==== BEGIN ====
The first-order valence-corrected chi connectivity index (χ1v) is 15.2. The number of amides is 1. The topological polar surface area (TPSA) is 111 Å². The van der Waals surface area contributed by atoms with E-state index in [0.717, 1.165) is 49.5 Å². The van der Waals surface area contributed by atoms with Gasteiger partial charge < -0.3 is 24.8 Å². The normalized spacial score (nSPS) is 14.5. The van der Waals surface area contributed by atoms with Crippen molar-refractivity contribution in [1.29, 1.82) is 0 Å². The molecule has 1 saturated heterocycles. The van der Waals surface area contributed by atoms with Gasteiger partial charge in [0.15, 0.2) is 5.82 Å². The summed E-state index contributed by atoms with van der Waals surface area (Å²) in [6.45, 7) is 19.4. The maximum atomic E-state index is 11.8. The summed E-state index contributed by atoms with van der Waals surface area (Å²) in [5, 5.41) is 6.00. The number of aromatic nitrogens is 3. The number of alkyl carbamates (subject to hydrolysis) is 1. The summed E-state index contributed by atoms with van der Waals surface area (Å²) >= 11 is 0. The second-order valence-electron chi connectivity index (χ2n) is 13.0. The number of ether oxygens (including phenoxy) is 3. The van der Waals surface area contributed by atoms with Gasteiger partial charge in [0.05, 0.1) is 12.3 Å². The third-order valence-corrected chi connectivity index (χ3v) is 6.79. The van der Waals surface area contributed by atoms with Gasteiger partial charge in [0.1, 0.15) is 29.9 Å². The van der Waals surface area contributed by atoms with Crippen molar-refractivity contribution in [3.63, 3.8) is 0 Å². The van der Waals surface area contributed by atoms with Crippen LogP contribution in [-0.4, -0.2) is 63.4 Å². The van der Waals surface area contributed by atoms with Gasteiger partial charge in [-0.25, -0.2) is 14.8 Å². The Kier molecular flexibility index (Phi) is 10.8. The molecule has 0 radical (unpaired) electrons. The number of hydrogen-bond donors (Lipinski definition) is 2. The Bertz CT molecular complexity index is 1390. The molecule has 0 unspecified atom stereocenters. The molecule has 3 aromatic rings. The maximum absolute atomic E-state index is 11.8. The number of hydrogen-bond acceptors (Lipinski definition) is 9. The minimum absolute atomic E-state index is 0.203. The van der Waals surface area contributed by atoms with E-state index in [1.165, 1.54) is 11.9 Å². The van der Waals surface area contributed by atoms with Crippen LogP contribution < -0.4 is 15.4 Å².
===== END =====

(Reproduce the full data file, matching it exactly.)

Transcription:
The first-order valence-corrected chi connectivity index (χ1v) is 15.2. The number of amides is 1. The topological polar surface area (TPSA) is 111 Å². The van der Waals surface area contributed by atoms with E-state index in [0.717, 1.165) is 49.5 Å². The van der Waals surface area contributed by atoms with Gasteiger partial charge < -0.3 is 24.8 Å². The normalized spacial score (nSPS) is 14.5. The van der Waals surface area contributed by atoms with Crippen molar-refractivity contribution in [1.29, 1.82) is 0 Å². The molecule has 1 saturated heterocycles. The van der Waals surface area contributed by atoms with Gasteiger partial charge in [0.15, 0.2) is 5.82 Å². The summed E-state index contributed by atoms with van der Waals surface area (Å²) in [6.45, 7) is 19.4. The maximum atomic E-state index is 11.8. The summed E-state index contributed by atoms with van der Waals surface area (Å²) in [5, 5.41) is 6.00. The number of aromatic nitrogens is 3. The number of alkyl carbamates (subject to hydrolysis) is 1. The summed E-state index contributed by atoms with van der Waals surface area (Å²) >= 11 is 0. The second-order valence-electron chi connectivity index (χ2n) is 13.0. The number of ether oxygens (including phenoxy) is 3. The van der Waals surface area contributed by atoms with Gasteiger partial charge in [0.05, 0.1) is 12.3 Å². The third-order valence-corrected chi connectivity index (χ3v) is 6.79. The van der Waals surface area contributed by atoms with Gasteiger partial charge in [0.1, 0.15) is 29.9 Å². The van der Waals surface area contributed by atoms with Crippen molar-refractivity contribution in [3.63, 3.8) is 0 Å². The van der Waals surface area contributed by atoms with Crippen LogP contribution in [-0.4, -0.2) is 63.4 Å². The van der Waals surface area contributed by atoms with Gasteiger partial charge in [-0.25, -0.2) is 14.8 Å². The Kier molecular flexibility index (Phi) is 10.8. The molecule has 0 radical (unpaired) electrons. The number of hydrogen-bond donors (Lipinski definition) is 2. The Bertz CT molecular complexity index is 1390. The molecule has 0 unspecified atom stereocenters. The molecule has 3 aromatic rings. The maximum absolute atomic E-state index is 11.8. The number of hydrogen-bond acceptors (Lipinski definition) is 9. The minimum absolute atomic E-state index is 0.203. The van der Waals surface area contributed by atoms with E-state index in [1.165, 1.54) is 11.9 Å². The van der Waals surface area contributed by atoms with Crippen LogP contribution < -0.4 is 15.4 Å².